Not the brand we want

Funny thing about little things.  They can have big consequences.  Checking my email alerts this morning I was inundated with articles from far and wide exclaiming “Southwestern Resources stops shale gas tests, citing safety concerns”.

This story was picked up in at least a dozen sources (those that I look at) including international sources such as oil & gas publications.

There is a good story on this in the TJ this morning.

Not exactly the kind of ‘open for business’ brand we should be going for.  I realize that the vast majority of protesters are not violent but it doesn’t take much.

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4 Responses to Not the brand we want

  1. Paul says:

    That good story, which we all now came from a post on this blog, and quite frankly, if one strips away the condescending tone and looked at the information held within, it is informative and raised a couple of questions in my mind, especially whether the regulation in North Dakota came before the industry, and what were the direct economic benefits that resulted?

    “hydrofracking has been credited with reducing unemployment in the state to the lowest in the U.S.”

    I would like to know more about this. How did it accomplish this exactly and how could this apply to NB?

    “North Dakotans have succeeded in developing a regulatory framework to ensure that environmental safety comes before profits. Every drop of the friction reducer must be recycled.”

    No such regulatory framework existed before the industry started drilling in New Brunswick, and what exists only came to fruition after public protest. It appears to me like Government and Industry put the court before the horse and are behaving more like “incompetent operators drilling gassy coal fields”, than good corporate citizens.

    I think more than anything, it’s the paternalistic attitude that comes through that commentary which doesn’t really do anything to bring the sides together, and may be indicative of the whole debate.

    He even states that there was lots of public protest in North Dakota in the beginning. It sounds to me like the industry hasn’t learned much from that experience about getting public support for a controversial industry, or they don’t try unless regulated.

    As for our reputation, I wouldn’t worry too much about that. Oil and gas companies have ventured into the most corrupt and despotic regimes in the world to get to that precious material to make money. (i.e. Talismen in Sudan). I am sure a few protestors won’t bother them much.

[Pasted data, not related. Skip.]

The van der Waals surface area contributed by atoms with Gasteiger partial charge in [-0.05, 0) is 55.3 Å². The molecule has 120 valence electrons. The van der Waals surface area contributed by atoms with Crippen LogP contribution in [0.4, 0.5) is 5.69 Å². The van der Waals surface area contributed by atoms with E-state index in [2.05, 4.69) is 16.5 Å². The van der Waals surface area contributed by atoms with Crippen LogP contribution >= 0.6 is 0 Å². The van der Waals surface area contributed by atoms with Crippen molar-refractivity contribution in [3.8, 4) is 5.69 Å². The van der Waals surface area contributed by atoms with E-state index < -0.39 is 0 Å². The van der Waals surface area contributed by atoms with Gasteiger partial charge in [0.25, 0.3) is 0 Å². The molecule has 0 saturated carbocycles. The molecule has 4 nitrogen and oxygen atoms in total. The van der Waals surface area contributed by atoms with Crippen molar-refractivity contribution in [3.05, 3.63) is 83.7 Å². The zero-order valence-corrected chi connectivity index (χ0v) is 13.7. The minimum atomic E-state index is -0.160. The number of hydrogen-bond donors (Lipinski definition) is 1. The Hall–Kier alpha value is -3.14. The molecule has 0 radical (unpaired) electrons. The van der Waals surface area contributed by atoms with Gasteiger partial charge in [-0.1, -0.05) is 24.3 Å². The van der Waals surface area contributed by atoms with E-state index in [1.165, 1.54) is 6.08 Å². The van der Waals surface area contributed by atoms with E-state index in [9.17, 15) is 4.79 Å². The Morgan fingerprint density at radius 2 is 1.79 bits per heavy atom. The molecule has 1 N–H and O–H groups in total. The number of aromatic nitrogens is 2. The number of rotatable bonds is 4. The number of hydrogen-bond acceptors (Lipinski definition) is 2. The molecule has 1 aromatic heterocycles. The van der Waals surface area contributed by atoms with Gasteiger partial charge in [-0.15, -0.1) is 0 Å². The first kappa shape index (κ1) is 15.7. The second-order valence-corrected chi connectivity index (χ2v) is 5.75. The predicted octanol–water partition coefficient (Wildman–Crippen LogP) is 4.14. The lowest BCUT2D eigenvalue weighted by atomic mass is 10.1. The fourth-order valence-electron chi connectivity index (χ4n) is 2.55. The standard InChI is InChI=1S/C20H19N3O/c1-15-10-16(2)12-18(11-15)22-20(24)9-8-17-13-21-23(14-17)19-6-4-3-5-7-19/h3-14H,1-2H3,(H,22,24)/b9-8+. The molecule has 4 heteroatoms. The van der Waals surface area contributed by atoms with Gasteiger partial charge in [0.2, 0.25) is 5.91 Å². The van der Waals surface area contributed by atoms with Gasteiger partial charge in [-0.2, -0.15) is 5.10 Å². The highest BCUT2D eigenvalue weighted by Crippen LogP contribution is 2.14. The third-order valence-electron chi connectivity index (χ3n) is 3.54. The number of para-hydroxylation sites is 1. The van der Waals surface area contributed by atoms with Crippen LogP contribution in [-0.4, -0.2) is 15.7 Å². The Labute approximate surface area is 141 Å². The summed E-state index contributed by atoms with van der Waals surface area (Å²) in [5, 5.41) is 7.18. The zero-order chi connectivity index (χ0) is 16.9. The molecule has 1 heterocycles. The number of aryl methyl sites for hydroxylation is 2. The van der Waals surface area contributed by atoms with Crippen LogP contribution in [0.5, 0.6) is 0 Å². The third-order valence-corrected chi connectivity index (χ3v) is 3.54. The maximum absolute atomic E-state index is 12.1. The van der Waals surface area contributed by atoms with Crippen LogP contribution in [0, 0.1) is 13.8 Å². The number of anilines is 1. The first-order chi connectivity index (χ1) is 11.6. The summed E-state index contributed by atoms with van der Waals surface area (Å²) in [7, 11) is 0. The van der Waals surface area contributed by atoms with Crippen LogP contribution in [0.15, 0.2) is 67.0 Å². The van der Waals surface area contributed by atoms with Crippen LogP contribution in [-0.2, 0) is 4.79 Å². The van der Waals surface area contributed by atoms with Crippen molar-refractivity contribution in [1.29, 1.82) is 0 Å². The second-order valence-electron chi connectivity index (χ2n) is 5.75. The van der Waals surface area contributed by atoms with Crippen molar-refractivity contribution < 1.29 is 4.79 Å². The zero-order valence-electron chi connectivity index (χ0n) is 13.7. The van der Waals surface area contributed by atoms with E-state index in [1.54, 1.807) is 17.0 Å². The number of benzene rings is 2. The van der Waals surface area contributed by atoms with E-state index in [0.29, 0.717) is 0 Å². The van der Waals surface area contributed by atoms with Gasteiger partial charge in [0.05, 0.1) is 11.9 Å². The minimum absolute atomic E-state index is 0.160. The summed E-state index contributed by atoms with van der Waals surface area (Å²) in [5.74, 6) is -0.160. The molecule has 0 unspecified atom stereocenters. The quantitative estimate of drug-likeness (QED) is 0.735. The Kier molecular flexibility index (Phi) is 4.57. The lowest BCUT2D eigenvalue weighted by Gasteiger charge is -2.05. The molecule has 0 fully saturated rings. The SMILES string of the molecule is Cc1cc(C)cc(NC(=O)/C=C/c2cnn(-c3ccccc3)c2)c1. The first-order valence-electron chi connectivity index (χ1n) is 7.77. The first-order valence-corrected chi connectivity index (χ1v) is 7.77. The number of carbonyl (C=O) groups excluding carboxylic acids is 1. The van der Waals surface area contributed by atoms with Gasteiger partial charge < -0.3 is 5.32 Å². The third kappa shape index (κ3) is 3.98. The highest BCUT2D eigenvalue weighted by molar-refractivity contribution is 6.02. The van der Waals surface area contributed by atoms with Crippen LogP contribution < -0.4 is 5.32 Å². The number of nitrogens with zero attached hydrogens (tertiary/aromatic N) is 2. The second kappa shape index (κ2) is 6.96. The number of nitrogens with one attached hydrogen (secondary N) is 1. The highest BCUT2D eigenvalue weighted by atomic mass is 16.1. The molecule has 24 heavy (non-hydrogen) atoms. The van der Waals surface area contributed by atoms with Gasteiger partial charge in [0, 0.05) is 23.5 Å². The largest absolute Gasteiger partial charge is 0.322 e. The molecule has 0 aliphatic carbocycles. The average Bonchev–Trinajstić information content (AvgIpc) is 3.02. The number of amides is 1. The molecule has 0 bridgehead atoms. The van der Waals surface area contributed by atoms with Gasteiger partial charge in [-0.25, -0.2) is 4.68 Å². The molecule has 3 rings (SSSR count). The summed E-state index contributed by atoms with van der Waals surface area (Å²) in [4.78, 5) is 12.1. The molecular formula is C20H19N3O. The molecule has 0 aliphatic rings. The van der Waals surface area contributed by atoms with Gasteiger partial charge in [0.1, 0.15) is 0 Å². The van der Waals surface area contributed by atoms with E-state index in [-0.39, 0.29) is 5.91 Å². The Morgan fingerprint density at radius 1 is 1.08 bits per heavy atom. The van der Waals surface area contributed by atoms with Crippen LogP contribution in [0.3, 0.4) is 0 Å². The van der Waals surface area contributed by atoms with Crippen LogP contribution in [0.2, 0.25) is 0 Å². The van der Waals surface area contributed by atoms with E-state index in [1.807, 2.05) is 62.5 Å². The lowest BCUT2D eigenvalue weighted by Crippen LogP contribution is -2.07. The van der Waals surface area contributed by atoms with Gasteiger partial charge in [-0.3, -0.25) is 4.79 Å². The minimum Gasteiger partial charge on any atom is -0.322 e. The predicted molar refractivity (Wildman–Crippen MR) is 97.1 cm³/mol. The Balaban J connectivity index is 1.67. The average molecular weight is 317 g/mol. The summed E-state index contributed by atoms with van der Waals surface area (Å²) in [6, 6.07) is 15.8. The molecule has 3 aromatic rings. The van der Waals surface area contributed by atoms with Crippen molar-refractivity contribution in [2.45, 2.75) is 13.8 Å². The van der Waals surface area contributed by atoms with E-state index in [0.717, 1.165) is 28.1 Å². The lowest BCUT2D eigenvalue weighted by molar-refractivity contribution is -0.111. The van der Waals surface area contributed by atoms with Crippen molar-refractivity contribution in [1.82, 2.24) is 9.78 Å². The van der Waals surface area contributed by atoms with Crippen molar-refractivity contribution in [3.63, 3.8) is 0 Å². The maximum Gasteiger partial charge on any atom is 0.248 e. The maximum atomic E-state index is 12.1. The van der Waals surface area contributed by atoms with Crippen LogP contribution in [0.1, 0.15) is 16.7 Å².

2. The real reason? says:

    Oh sure, a little violence? I bet. What goes in the U.S goes here. Thats the law.

    COLUMBUS — The head of Nebraska’s largest utility believes recent regulations imposed by the Environmental Protection Agency are simply “the tip of the iceberg” in what could be a long line of costly measures aimed at reducing pollutants generated by fossil fuel-powered plants.

    Nebraska Public Power District President and CEO Pat Pope, addressing Columbus Noon Rotary this week, said the Cross-State Air Pollution Rule (CSAPR) imposed last month is just one of two or three dozen initiatives that could affect electric utilities over the coming years as the EPA comes down hard on air and water pollutants and solid-waste discharges.

    Read more: http://columbustelegram.com/news/local/d69471bc-cbae-11e0-bdc2-001cc4c03286.html#ixzz1Vrf54eZ9

  3. MikeyMac11 says:

    I couldn’t agree more that this hurts the “NB brand”. If you’re a business or business leader looking to expand and you see this type of attitude in what is supposed to be a progressive capitalist society with a good social lean, what would you do?

    We are a have not province. We will continue to be a have not province unless we collectively embrace more progressive economic development policies. And until then, we’ll still be wondering how we’re going to pay for the healthcare bills associated with our parents generation, as well as our children’s education.

    By no means am I saying we need to harm our people or our natural resource base by doing so, but please let’s look at the facts. I believe this is a case that has not effectively been brought about face to the NB people either by the Govt or by industry, I also believe that it is something which would quell the debate and enhance NBers trust in further NR-based economic development.

    We all agree it has to be done responsibly. Let’s not let emotion get in the way of it and present the facts, because at the end of the day most of us are asking for improved social infrastructure with no change impact on lifestyle, income, or taxation.

    Somethings gotta give.

  4. richard says:

    “We all agree it has to be done responsibly”

    I’m not sure that we do all agree. Quite a few of those protesting about shale gas do not want any development of the gas to go forward under any circumstances; nor do they want to see any mining go forward.

    We have a substantial number of people in this province who are quite comfortable with things they way they are; they either have fairly secure jobs or are happy to eke things out by taking work as it comes. They don’t really want much to change, and no matter what regulation and enforcement provisions are put into place, they will find a reason to say NO.

    Shale gas will not turn NB around by itself; the profit margins do not seem to be that great and we need to maximize the added value from that resource. It does have the potential to create some positive economic impact, but we really need to put more thought into things other than industries that simply extract and export a raw resource.

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